I Carry a Little Suzy On My Shoulder
Shoulder to shoulder, chest deep in the water of Centennial Beach, we stood on the concrete wall and focused on the smiling blonde woman treading water in front of us. It was my first Experience Triathlon (ET) open water swim clinic with my new swim buddy. We were both wearing our brand-new wetsuits and looked like deer, or maybe seals, in headlights. I tried to ignore the thud of my heart as I realized that if I stepped off the concrete, I would have 15 feet of water below me and about a million (okay, maybe ten) swimmers all around me. My new swim buddy and I had both signed up for the ET Naperville Sprint race. We met only a half hour earlier, but nothing creates a bond like shared terror, and we were determined that this crazy open water swim thing was not going to stop us.
Over my thumping heart, I heard the blonde woman say something about the race swim start, not to go out too fast at the beginning, or we wouldn’t enjoy our swim. I glanced at my swim buddy. Enjoy the swim? Was this person kidding? She had to be, but she sounded serious enough. Newbie adult learners enjoying an open water swim? No way. Was she taunting us? No. She seemed to care sincerely about our success. We learned her name was Suzy and promised each other as newly minted best swim buds that we would be back next week to see what wisdom Coach Suzy of ET Personal Coaching Services could impart to get us through our race.
We came back every Monday evening as the race date approached. I still felt the rising fear every time we swam across the deep water of the quarry, but I also felt that the fear could be subsiding a little with every exercise that Suzy gave us. We may not have felt completely, or even remotely, ready but ET Naperville Sprint Triathlon 2018 was upon us. My swim bud and I met on race morning, hugged, trudged to the beach and lined up for the start. During my first moment of panic during the swim, I thought of what I fondly call a “Suzy-ism.” Suzy had said that if we needed a break, to roll over onto our backs and gaze up at the clouds, breathe slowly, backstroke, and regroup. Pure magic. Before I knew it, my fingers were touching the sand and I was out of the water. A spectator called “Way to finish strong!” I was one of the last swimmers out, but I was grinning from ear to ear. My demons had been faced.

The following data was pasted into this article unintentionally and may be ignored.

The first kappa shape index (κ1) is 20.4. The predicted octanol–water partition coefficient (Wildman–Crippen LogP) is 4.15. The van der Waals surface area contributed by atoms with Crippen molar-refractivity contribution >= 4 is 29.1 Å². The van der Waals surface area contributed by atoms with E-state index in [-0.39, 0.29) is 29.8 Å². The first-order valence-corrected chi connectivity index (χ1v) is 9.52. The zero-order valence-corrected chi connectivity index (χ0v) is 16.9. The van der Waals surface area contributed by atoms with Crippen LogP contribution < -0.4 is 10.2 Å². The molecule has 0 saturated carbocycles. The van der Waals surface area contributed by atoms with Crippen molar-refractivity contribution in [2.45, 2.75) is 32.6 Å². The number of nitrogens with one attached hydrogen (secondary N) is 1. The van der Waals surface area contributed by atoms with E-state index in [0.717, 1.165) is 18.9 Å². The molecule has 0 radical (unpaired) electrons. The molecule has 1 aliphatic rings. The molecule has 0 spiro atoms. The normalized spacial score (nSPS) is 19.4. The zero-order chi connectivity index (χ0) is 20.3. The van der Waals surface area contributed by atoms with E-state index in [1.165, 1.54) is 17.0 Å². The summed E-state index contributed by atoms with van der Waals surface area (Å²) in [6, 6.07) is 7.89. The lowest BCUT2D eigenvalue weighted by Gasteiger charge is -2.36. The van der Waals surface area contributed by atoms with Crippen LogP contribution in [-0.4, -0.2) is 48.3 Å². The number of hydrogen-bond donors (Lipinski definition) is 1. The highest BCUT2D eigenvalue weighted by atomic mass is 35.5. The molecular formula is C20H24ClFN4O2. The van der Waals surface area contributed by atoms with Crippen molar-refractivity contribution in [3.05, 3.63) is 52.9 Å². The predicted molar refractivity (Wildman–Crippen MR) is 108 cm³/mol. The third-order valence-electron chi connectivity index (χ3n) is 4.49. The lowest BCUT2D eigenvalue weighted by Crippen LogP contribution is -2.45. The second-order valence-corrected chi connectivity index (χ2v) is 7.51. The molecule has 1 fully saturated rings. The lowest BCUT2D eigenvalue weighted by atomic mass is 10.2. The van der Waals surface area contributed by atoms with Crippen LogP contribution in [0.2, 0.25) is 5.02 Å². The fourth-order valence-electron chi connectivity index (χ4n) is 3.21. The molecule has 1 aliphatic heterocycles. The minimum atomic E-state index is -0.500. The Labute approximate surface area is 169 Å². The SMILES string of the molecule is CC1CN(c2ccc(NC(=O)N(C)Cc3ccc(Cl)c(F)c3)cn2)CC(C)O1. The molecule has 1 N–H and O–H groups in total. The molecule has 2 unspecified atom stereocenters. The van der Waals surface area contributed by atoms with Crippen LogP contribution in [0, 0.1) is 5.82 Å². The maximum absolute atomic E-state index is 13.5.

I did another sprint race that summer, completed it, and signed up for the ET Masters swimming program in the fall at Suzy’s suggestion. I learned that improving my stroke reduced the amount of energy that I had to use to get through the water. The panicky “I’m not going to make it” feeling and the fight-or-flight response has been replaced by “Yes, I can” and a feeling of (believe it) enjoyment in the water. I’m so grateful to Coaches Suzy, Joe, Jim, and Kurt for turning this wind-milling maniac into a calm and happy swimmer.
From my marathoning days, I am very familiar with the angel that sits on one shoulder throughout the race and the devil that sits on the other. Each tries to make their whispered suggestions the most persuasive during the rough patches of the race. During the swim in a triathlon before I spent the winter swimming with ET Masters regularly, it was nearly impossible for me to silence the devil. It took a while, but the angel on my shoulder is now Suzy. Her vast supply of “Suzy-isms” not only quiets that devil but drop kicks the little monster right out of the water.
The happy ending (so far): In July of 2019 I completed my first Half Ironman, 70.3 Ohio, at age 65. As I ran out of the water and into transition, I called to my son, “That was the coolest swim ever!” and truly meant it. No panic. Only joy. I slept that night with my finisher’s medal under my pillow and dreamed of that swim. I carry a little Suzy on my shoulder during my swims now.